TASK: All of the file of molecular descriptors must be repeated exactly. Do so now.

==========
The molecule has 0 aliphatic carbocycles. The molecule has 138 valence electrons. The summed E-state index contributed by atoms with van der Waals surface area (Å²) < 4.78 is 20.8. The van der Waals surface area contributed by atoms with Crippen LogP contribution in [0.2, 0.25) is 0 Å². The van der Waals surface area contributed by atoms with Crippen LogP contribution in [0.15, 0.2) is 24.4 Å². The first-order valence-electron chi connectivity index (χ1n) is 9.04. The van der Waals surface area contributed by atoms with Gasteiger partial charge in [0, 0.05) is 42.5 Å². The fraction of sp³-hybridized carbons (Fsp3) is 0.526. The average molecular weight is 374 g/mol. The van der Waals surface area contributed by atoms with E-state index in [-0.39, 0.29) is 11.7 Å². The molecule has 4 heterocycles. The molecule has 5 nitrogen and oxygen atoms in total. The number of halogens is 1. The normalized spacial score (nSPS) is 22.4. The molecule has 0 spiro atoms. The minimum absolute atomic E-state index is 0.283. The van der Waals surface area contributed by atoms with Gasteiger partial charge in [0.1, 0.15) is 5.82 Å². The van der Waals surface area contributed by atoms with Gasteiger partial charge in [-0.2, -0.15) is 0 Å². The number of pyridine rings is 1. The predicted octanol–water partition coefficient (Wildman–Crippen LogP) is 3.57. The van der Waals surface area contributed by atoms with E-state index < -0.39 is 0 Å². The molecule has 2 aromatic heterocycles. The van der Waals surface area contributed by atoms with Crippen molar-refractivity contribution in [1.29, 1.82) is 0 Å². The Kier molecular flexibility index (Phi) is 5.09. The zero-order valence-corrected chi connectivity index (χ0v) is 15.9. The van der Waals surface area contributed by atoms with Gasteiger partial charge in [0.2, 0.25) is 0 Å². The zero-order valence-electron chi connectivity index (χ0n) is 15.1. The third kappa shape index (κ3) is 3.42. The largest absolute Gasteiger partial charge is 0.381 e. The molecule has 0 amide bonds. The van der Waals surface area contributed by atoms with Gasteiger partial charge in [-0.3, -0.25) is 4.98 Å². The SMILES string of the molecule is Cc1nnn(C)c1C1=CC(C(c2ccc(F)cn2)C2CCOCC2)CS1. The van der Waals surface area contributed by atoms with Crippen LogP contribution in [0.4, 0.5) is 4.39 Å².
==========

The molecule has 0 aliphatic carbocycles. The molecule has 138 valence electrons. The summed E-state index contributed by atoms with van der Waals surface area (Å²) < 4.78 is 20.8. The van der Waals surface area contributed by atoms with Crippen LogP contribution in [0.2, 0.25) is 0 Å². The van der Waals surface area contributed by atoms with Crippen LogP contribution in [0.15, 0.2) is 24.4 Å². The first-order valence-electron chi connectivity index (χ1n) is 9.04. The van der Waals surface area contributed by atoms with Gasteiger partial charge in [0, 0.05) is 42.5 Å². The fraction of sp³-hybridized carbons (Fsp3) is 0.526. The average molecular weight is 374 g/mol. The van der Waals surface area contributed by atoms with E-state index in [-0.39, 0.29) is 11.7 Å². The molecule has 4 heterocycles. The molecule has 5 nitrogen and oxygen atoms in total. The number of halogens is 1. The normalized spacial score (nSPS) is 22.4. The molecule has 0 spiro atoms. The minimum absolute atomic E-state index is 0.283. The van der Waals surface area contributed by atoms with Gasteiger partial charge in [0.1, 0.15) is 5.82 Å². The van der Waals surface area contributed by atoms with Gasteiger partial charge in [-0.2, -0.15) is 0 Å². The number of pyridine rings is 1. The predicted octanol–water partition coefficient (Wildman–Crippen LogP) is 3.57. The van der Waals surface area contributed by atoms with E-state index < -0.39 is 0 Å². The molecule has 2 aromatic heterocycles. The van der Waals surface area contributed by atoms with Crippen molar-refractivity contribution in [1.29, 1.82) is 0 Å². The Kier molecular flexibility index (Phi) is 5.09. The zero-order valence-corrected chi connectivity index (χ0v) is 15.9. The van der Waals surface area contributed by atoms with Gasteiger partial charge in [0.2, 0.25) is 0 Å². The zero-order valence-electron chi connectivity index (χ0n) is 15.1. The third kappa shape index (κ3) is 3.42. The largest absolute Gasteiger partial charge is 0.381 e. The molecule has 0 amide bonds. The van der Waals surface area contributed by atoms with Gasteiger partial charge in [-0.3, -0.25) is 4.98 Å². The SMILES string of the molecule is Cc1nnn(C)c1C1=CC(C(c2ccc(F)cn2)C2CCOCC2)CS1. The van der Waals surface area contributed by atoms with Crippen LogP contribution in [0.4, 0.5) is 4.39 Å².